Queen Hortense eBook

This eBook from the Gutenberg Project consists of approximately 341 pages of information about Queen Hortense.
to the adored and powerful Queen of Holland.  He called on the duchess, conversed with her of her beautiful and brilliant past, and told her of the hopes which he himself entertained for the future.  Deeply bowed down by the death of his beloved wife, Princess Charlotte of England, it was his purpose to seek consolation in his misfortune by striving to make his people happy.  He had therefore accepted the crown tendered him by the people, and was on the point of departing for Belgium.

While taking leave of the duchess, after a long and cordial conversation, he remarked, with a gentle smile:  “I trust you will not take my kingdom away from me on your journey through Belgium?”

While the new government of France, as well as the exiled Bourbons, suspected the Duchess of St. Leu and her son of entertaining plans for the subversion of the French throne, the imperialists and republicans were hoping that Hortense’s influence might be exerted upon the destinies of France.  Everywhere in France as well as in England, the people were of the opinion that the new throne of Louis Philippe had no vitality, because it had no support in the heart of the people.  The partisans of the Bourbons believed that France longed for the grandson of St. Louis, for its hereditary king, Henry V.; the imperialists were convinced that the new government was about to be overthrown, and that France was more anxious than ever to see the emperors son, Napoleon II., restored.  The republicans, however, distrusted the people and the army, and began to perceive that they could only attain the longed-for republican institutions under a Bonaparte.  They therefore sent their secret emissaries as well to the Duke de Reichstadt as to Louis Napoleon.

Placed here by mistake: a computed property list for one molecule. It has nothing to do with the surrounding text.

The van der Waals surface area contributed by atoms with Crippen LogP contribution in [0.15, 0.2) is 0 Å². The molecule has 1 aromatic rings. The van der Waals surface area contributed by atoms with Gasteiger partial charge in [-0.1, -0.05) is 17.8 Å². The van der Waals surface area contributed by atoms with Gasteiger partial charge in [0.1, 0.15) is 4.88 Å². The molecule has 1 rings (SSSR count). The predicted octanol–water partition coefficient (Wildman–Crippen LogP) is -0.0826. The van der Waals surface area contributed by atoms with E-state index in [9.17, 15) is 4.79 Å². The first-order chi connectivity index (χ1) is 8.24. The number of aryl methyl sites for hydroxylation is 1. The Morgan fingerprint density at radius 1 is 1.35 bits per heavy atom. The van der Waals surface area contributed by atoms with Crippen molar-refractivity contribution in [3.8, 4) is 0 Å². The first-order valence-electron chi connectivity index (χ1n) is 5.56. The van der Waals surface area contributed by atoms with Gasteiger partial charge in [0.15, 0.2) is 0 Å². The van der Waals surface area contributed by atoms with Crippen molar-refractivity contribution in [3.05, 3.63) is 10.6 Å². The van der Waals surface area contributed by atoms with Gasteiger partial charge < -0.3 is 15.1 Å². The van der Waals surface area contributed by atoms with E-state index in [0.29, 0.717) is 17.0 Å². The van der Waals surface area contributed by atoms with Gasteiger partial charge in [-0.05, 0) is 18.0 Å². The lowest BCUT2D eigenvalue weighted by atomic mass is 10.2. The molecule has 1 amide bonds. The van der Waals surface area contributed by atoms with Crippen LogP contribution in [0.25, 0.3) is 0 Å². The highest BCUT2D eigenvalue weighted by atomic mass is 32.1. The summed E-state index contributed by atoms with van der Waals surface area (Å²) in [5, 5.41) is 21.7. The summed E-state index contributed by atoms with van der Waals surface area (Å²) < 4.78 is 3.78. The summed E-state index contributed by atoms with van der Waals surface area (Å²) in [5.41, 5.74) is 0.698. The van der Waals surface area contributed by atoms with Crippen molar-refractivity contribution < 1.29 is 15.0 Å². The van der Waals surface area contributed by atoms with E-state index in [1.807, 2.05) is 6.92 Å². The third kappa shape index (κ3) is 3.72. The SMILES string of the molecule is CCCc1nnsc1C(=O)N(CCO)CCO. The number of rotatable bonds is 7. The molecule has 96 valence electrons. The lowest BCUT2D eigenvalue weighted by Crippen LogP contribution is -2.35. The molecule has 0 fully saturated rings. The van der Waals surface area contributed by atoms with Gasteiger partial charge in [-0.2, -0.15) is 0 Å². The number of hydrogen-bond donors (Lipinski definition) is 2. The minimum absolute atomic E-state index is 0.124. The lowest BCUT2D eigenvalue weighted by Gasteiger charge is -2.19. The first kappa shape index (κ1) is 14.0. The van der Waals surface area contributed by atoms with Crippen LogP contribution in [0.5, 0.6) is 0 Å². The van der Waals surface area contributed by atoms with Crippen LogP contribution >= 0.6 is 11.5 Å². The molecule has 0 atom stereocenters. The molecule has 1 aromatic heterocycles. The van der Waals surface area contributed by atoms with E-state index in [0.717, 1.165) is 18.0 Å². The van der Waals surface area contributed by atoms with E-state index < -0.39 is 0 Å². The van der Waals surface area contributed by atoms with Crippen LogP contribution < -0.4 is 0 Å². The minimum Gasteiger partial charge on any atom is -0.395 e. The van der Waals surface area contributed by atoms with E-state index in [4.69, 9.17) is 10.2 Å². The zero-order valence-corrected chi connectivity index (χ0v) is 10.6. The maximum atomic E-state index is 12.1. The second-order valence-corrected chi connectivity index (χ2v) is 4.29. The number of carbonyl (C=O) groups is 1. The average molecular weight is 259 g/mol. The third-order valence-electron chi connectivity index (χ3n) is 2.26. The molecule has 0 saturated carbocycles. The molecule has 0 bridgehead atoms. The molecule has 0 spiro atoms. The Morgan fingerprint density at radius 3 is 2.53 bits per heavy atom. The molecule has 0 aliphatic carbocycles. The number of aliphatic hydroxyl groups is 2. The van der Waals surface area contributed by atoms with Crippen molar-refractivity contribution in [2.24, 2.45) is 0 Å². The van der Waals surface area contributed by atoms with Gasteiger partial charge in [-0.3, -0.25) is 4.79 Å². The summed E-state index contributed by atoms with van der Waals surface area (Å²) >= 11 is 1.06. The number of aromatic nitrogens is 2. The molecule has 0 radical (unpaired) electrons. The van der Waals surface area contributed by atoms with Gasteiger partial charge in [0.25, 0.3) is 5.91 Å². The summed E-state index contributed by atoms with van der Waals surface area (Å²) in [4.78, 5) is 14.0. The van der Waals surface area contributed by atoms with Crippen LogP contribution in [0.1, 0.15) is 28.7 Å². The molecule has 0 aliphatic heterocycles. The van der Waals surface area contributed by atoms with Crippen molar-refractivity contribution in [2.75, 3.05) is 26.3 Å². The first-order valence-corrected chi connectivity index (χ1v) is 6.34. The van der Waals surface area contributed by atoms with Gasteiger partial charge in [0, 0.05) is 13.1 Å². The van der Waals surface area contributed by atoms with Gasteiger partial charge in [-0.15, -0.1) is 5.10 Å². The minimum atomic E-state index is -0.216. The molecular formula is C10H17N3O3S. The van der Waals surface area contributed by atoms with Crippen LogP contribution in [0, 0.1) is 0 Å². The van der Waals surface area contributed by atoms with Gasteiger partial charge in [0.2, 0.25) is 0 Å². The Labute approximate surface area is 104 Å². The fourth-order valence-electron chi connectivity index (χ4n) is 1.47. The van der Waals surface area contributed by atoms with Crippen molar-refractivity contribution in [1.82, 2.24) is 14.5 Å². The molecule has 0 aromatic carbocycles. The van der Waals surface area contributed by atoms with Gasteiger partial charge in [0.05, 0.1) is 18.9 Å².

The Duke de Reichstadt, to whom these emissaries proposed that he should come to France and present himself to the people, replied:  “I cannot go to France as an adventurer; let the nation call me, and I shall find means to get there.”

To the propositions made to him, Louis Napoleon replied that he belonged to France under all circumstances; that he had proved this by asking permission to serve France, but he had been rejected.  It would not become him to force to a decision by a coup d’etat the nation whose decrees he would ever hold sacred.

Hortense regarded these efforts of the imperialists and of the republicans to win her son to their purposes with a sorrowful and anxious heart.  She hoped and longed for nothing more than the privilege of living in retirement with her memories; she felt exhausted and sobered by the few steps she had already taken into the great world; she, who had ever felt the most tender sympathy for the misfortunes of others, and the most ardent desire to alleviate them—­she had nowhere found in her misfortune any thing but injustice, indifference, and calumny.

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Queen Hortense from Project Gutenberg. Public domain.
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